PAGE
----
Here is the expected petrol price for February

Jan 16, 2024 - 12:47
Feb 5, 2024 - 19:47
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Here is the expected petrol price for February
Image Credit : BusinessTech
 ·16 Jan 2024

Mid-month data from the Central Energy Fund (CEF) points to a swing in fortunes for motorists and fuel users in the country, with prices building for a small jump next month.

Petrol and diesel prices are in line for a hike, with the CEF showing an under-recovery for both types.

Petrol is expected to be going up by between 11 and 14 cents per litre, while diesel is showing a possible hike of 3 to 9 cents per litre.

These are the expected changes:

  • Petrol 93: increase of 14 cents per litre
  • Petrol 95: increase of 11 cents per litre
  • Diesel 0.05% (wholesale): increase of 9 cents per litre
  • Diesel 0.005% (wholesale): increase of 3 cents per litre
  • Illuminating paraffin: decrease of 3 cents per litre

Daily snapshot data for LP Gas is not presented by the CEF.

The Department of Mineral Resources and Energy (DMRE) has noted that its daily snapshots are not predictive and do not encompass other possible modifications, such as slate levy adjustments or retail margin changes. The department determines these adjustments, considering various factors, at the end of the month.

Domestic fuel costs are primarily governed by the rand/dollar exchange rate and international oil prices. In South Africa, the fuel price is adjusted on the first Wednesday of every month based on these two factors.

For February 2024, higher oil prices have been working against motorists, but the relatively stable rand has offered some marginal support for prices.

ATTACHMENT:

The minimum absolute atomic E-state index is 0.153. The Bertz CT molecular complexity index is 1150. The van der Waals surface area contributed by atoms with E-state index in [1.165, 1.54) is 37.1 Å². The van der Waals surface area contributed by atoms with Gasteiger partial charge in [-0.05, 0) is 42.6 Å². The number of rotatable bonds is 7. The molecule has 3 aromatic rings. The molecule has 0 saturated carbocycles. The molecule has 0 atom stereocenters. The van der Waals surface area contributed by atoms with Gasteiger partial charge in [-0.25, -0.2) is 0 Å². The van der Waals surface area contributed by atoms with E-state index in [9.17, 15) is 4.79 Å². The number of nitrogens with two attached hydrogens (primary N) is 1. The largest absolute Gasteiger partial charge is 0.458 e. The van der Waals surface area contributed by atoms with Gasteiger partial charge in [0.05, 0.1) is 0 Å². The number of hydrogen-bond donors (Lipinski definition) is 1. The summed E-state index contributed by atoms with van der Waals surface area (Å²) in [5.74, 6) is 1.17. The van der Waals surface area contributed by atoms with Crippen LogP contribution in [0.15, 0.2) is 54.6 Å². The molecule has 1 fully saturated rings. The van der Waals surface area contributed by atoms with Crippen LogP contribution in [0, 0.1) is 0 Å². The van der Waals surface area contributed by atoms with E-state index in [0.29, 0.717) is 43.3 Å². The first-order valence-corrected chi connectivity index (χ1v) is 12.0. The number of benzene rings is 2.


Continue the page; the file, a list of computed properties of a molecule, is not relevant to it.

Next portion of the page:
Rand

While the rand has started the new year showing some volatility, it has remained squarely within the R18.20 to R18.60 range since mid-December 2023.

According to Investec chief economist Annabel Bishop, despite the relative stability, the local unit is running counter to historical trends where it would usually strengthen in the early months of the year.

“Lower global financial risk-aversion around the turn of the year tends to see the rand experience lower volatility, and usually some strength – although this year, the domestic currency has remained weak on poor fundamentals,” she said.

Local issues appear to be the main culprit behind the rand’s weakness, with Bishop noting a bleak growth outlook and the tepid response to the government’s big energy plan (the Integrated Resource Plan 2023), which does not seem like it will be making a dent into the economy-crippling bouts of load shedding any time soon.

Despite this, the rand is still contributing to a small over-recovery of around 3 or 4 cents per litre in fuel prices.


Oil

The main drive behind an expected petrol and diesel price increase is the global oil price, which is pushing up international product prices.

Global crude benchmark Brent held above $78 a barrel after edging 0.2% lower on Monday. Oil prices are generally higher than they were in December, when prices were around $74 a barrel.

According to Bloomberg analysis, the pressure on prices stems from tensions in the Middle East, which supplies around a third of the world’s crude oil.

While the Israel-Hamas conflict saw a war-risk premium built into crude late into 2023, those risks quickly faded after a couple of weeks.

However, the more recent US-led attack on militant targets in Yemen last week, in retaliation for continued strikes on vessels, has now ratcheted up the tension again.

“The main risk is Iran gets drawn directly into the conflict, but oil markets seem to be discounting that possibility at this point,” Bloomberg said.

“More oil and gas tankers are now being diverted away from the Red Sea, with some companies and producers avoiding the route. Among the latest, Qatar appears to sending liquefied natural gas vessels to Europe via the longer route around Africa.”

With oil prices at current levels, they are contributing to an under-recovery in local fuel prices of between 3 cents and 14 cents per litre.


Here’s how the prices could be reflected at the pumps:

Inland January Official February Expected
93 Petrol R22.17 R22.31
95 Petrol R22.49 R22.60
Diesel 0.05% (wholesale) R20.63 R20.72
Diesel 0.005% (wholesale) R20.73 R20.76

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Phillimon Sefake Phillimon Sefake is a creative writer and literary scholar